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News & Views of Phillips Since 1976
Wednesday June 12th 2024

Young Leaders”' Program

Young Leaders Carmen Salviidar (left) and Sami Pineda (right) painting a mural in the 2800 alley between 14th and 15th Avenues during Summer of 2010”'s Young Leaders”' program.

The Young Leaders program was begun in 2006 by St. Paul”'s Lutheran on 15th Ave and 28th Street. After talking with hundreds of people in the area, one of the issues that rose to the top was the lack of programs for youth in the critical ages of 11 to 15. Based on successful programs in Milwaukee and Philadelphia, St. Paul”'s designed the program as a way to build job and leadership skills in youth. Each youth goes through an application, interview and probation process that is similar to the real world of work. If accepted, they are placed in a career team that does work to benefit the community, for which youth receive a stipend. They also receive training in such skills as interview techniques, oral and written reports and workplace safety, and make career day visits to workers in different fields. This summer”'s career days included discussions with Becky George of Mercado Central and Inspector Lucy Gerold of the 3rd Precinct of the Minneapolis Police Department.

The Young Leaders”' work will be on display at the third annual “A Taste of Phillips” at St. Paul”'s, October 1-10. For more information on Young Leaders, contact Pr. Patrick Cabello Hansel at 612-724-3862 or

Young Leaders”' Questions and Answers

by Sami Pineda

Do you like helping or seeing others help the community? Young Leaders is a program that teaches young people how to love and care for their community while acquiring job skills.

My name is Sami Pineda, and I have been a part of Young Leaders since it started 5 years ago. Based out of St. Paul”'s Lutheran Church, ELCA, on 15th Avenue and 28th Street, the Young Leaders program has helped me develop many skills that will be useful, not only in my future work place but in my everyday life. One of our main goals is to build a relationship with the community by doing projects that community members would like to see happen, like painting murals and maintaining gardens. Some of the other projects we did this summer were a documentary about the Young Leaders program and a survey of people and businesses in Phillips. All of these projects were focused on the 6 block area around St. Paul”'s Church, which we called “our turf”.

The survey project aimed to voice opinions and attitudes of residents, business owners, and youth in the neighborhood. We asked questions like, “What are the best things and the biggest challenges in our community?” In addition, the survey asked participants to rank a list of things that affect Phillips as being “very important”, “somewhat important”, or “not important”. In the survey, we also asked, “Of the issues we listed, which are the most important and which are you willing to work on?” Responses included “garbage and recycling,” “more youth programs”, “more police presence”, and “racial and cultural misunderstandings”.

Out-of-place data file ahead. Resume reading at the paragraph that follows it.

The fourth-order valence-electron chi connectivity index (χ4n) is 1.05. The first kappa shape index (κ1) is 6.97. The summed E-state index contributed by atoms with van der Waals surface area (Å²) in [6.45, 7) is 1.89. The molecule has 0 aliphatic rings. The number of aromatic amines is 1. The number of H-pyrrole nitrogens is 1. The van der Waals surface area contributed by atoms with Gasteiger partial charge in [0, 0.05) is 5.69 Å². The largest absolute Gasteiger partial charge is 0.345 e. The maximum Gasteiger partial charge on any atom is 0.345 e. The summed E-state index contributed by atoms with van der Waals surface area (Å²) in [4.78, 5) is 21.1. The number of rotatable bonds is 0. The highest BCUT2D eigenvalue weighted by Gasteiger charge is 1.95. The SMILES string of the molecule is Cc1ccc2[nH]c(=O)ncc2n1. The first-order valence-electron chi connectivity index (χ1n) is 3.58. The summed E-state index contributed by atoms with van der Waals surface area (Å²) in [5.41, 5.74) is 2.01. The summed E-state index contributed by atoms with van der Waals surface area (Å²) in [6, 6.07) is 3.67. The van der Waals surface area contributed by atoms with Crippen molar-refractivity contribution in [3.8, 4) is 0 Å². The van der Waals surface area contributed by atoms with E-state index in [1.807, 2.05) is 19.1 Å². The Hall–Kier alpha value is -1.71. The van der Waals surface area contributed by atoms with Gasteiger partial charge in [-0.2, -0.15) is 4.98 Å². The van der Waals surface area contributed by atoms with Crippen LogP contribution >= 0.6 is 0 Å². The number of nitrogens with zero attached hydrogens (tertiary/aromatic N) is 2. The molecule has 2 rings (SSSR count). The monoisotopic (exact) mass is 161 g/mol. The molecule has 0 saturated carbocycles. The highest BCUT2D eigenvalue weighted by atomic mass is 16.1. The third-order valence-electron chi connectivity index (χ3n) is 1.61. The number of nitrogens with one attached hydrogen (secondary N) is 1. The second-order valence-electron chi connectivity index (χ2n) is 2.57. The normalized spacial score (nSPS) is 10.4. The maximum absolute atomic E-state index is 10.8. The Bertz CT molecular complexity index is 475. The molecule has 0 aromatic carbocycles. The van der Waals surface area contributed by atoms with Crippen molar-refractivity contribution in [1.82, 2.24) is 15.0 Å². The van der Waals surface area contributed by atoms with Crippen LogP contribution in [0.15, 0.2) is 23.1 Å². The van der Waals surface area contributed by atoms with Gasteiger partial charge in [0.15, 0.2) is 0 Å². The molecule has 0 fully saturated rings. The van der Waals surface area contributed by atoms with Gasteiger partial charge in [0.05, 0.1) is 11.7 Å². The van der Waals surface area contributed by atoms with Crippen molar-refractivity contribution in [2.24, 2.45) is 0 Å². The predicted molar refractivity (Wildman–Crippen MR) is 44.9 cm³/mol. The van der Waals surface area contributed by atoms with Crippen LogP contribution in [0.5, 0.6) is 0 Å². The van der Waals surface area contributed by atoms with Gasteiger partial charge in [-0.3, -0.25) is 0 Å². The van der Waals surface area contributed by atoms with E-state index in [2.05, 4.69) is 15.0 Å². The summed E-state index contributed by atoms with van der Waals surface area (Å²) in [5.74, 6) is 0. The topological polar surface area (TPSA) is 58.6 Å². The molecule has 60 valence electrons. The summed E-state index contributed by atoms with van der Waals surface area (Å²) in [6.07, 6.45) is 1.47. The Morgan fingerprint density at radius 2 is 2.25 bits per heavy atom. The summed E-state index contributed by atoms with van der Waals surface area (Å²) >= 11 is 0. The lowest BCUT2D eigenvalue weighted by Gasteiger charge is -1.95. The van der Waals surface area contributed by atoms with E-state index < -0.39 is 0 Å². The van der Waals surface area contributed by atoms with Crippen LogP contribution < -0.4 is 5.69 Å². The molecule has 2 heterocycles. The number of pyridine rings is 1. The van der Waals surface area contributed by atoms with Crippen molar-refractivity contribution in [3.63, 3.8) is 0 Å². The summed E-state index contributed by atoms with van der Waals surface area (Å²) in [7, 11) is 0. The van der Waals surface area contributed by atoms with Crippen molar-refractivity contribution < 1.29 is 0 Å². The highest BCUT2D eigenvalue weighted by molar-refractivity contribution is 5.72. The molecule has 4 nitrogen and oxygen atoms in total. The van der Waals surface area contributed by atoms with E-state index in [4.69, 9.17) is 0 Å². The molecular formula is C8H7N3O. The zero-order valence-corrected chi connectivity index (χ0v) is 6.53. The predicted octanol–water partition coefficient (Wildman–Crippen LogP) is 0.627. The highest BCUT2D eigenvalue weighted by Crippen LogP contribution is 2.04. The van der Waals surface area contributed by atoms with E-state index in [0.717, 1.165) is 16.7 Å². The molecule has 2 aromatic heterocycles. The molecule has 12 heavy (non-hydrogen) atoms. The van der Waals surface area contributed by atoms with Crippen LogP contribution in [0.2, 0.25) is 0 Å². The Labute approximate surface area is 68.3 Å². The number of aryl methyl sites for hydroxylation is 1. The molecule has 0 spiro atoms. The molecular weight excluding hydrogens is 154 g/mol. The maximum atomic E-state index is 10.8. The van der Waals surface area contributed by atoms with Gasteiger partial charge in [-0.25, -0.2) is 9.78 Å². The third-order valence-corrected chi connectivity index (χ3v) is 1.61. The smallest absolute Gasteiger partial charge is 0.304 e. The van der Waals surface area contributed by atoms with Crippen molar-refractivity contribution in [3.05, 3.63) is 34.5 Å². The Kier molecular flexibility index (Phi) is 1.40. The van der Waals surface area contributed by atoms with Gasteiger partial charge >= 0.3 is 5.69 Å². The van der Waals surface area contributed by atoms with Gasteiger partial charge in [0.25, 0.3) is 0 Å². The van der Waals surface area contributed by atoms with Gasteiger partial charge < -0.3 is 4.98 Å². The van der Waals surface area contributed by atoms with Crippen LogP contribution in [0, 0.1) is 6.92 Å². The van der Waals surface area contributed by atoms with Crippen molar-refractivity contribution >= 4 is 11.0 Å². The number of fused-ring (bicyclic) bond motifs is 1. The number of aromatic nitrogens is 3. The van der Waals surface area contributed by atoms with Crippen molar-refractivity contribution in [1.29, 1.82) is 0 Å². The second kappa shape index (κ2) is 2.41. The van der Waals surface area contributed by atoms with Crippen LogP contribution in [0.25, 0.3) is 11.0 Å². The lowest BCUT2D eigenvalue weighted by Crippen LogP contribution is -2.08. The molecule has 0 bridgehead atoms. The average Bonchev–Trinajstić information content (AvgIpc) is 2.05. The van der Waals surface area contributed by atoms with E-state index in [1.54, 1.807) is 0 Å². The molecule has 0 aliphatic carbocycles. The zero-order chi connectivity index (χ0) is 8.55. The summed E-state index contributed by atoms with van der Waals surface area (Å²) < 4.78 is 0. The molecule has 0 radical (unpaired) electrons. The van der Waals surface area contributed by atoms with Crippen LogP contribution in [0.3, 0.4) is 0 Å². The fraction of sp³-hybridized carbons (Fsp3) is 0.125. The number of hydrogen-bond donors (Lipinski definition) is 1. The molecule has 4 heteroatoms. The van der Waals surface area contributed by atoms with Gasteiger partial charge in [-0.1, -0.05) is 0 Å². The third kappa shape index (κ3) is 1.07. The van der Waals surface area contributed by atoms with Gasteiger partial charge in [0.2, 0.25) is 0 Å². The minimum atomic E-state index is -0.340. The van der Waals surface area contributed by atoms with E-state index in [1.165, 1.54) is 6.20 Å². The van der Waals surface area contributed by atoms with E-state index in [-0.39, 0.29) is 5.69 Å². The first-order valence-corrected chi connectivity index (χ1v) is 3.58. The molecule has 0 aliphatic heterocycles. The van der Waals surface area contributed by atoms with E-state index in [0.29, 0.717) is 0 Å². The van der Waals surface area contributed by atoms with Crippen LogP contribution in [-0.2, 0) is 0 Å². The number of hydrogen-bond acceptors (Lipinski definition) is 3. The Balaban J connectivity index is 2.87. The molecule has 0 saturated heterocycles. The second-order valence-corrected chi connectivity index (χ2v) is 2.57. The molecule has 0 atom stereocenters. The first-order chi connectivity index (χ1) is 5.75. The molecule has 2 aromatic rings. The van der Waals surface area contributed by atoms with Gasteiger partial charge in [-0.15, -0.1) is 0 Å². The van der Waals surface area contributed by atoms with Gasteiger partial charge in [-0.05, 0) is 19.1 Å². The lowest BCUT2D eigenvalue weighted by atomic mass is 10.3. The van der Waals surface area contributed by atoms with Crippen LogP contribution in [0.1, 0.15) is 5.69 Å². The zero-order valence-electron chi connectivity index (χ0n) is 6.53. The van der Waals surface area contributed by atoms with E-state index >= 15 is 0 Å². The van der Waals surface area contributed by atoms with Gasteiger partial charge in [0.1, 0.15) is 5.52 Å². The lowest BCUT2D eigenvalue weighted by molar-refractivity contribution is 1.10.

We received 55 surveys from Phillips community members, business owners, church members and youth. Many of the answers were divergent, making it difficult to spot specific trends or topics of importance. In general, however, many people wrote that the best things about Phillips are the diversity of cultures, flowers and greenery, and the way people help each other out. On the other hand, the people surveyed answered that the amount of violence, graffiti, drugs, and gangs are the biggest challenges in the neighborhood. Many people indicated they were willing to work on these challenges, but the most common comment was by people who said they were willing to contribute by supporting recycling, youth programs, and planting more trees.

We also asked, “In what way do you see people working to make changes in the community” and “What do you think keeps people from making changes in the community?” Many respondents thought that ending violence, greenery, and planning events like National Night Out were ways people work to make changes in Phillips. Participants also ranked laziness as one of the most important reason why people are not involved in helping to change the Phillips neighborhood.

Although we collected 55 surveys, we plan to continue to pass out surveys and to gain insight into the attitudes and opinions of more residents and business owners. Young Leaders has been developing into a better and better program each year. Each year that I have participated, I have learned valuable skills that many people don”'t have the chance to acquire. Because of Young Leaders, I am able to be a leader in my church, in my home, and at school with my friends.

Sami Pineda is a resident of Phillips and will be a sophomore at Washburn this fall

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Reader Feedback

One Response to “Young Leaders”' Program”

  1. Sandy Larson says:

    Good job Sami & Carmen. You girls are doing great and making such a difference in your community. Your pride in taking part of this program really shows. Glad to see our future leaders are already exceeding expectations!

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